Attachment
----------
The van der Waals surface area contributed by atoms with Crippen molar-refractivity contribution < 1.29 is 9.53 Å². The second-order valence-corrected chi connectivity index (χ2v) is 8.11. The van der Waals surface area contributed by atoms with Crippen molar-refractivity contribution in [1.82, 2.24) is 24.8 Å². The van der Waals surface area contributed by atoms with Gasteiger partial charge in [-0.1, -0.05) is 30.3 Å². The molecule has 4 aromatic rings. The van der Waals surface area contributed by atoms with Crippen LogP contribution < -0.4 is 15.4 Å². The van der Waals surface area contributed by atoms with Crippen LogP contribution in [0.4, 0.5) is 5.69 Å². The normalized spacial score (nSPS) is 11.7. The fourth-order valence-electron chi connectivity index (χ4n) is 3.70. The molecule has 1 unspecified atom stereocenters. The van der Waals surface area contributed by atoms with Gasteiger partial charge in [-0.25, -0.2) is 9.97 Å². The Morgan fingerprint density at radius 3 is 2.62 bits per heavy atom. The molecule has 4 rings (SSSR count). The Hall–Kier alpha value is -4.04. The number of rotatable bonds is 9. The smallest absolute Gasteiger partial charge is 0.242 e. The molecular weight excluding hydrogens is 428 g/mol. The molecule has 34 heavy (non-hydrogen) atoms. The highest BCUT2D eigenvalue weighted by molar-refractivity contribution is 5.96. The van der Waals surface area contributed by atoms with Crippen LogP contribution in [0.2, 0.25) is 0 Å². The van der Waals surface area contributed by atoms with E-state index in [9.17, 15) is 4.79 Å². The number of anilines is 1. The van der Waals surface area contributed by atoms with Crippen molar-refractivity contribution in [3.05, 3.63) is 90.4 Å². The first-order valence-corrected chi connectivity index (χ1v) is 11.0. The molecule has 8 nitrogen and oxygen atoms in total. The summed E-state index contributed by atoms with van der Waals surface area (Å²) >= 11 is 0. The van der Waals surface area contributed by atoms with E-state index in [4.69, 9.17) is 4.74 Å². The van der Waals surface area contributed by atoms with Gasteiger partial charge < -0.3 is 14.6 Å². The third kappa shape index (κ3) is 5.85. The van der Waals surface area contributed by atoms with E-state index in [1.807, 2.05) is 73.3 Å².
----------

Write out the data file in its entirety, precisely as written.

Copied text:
The van der Waals surface area contributed by atoms with Crippen molar-refractivity contribution < 1.29 is 9.53 Å². The second-order valence-corrected chi connectivity index (χ2v) is 8.11. The van der Waals surface area contributed by atoms with Crippen molar-refractivity contribution in [1.82, 2.24) is 24.8 Å². The van der Waals surface area contributed by atoms with Gasteiger partial charge in [-0.1, -0.05) is 30.3 Å². The molecule has 4 aromatic rings. The van der Waals surface area contributed by atoms with Crippen LogP contribution < -0.4 is 15.4 Å². The van der Waals surface area contributed by atoms with Crippen LogP contribution in [0.4, 0.5) is 5.69 Å². The normalized spacial score (nSPS) is 11.7. The fourth-order valence-electron chi connectivity index (χ4n) is 3.70. The molecule has 1 unspecified atom stereocenters. The van der Waals surface area contributed by atoms with Gasteiger partial charge in [-0.25, -0.2) is 9.97 Å². The Morgan fingerprint density at radius 3 is 2.62 bits per heavy atom. The molecule has 4 rings (SSSR count). The Hall–Kier alpha value is -4.04. The number of rotatable bonds is 9. The smallest absolute Gasteiger partial charge is 0.242 e. The molecular weight excluding hydrogens is 428 g/mol. The molecule has 34 heavy (non-hydrogen) atoms. The highest BCUT2D eigenvalue weighted by molar-refractivity contribution is 5.96. The van der Waals surface area contributed by atoms with Crippen LogP contribution in [0.2, 0.25) is 0 Å². The van der Waals surface area contributed by atoms with E-state index in [9.17, 15) is 4.79 Å². The number of anilines is 1. The van der Waals surface area contributed by atoms with Crippen molar-refractivity contribution in [3.05, 3.63) is 90.4 Å². The first-order valence-corrected chi connectivity index (χ1v) is 11.0. The molecule has 8 nitrogen and oxygen atoms in total. The summed E-state index contributed by atoms with van der Waals surface area (Å²) >= 11 is 0. The van der Waals surface area contributed by atoms with E-state index in [4.69, 9.17) is 4.74 Å². The van der Waals surface area contributed by atoms with Gasteiger partial charge < -0.3 is 14.6 Å². The third kappa shape index (κ3) is 5.85. The van der Waals surface area contributed by atoms with E-state index in [1.807, 2.05) is 73.3 Å².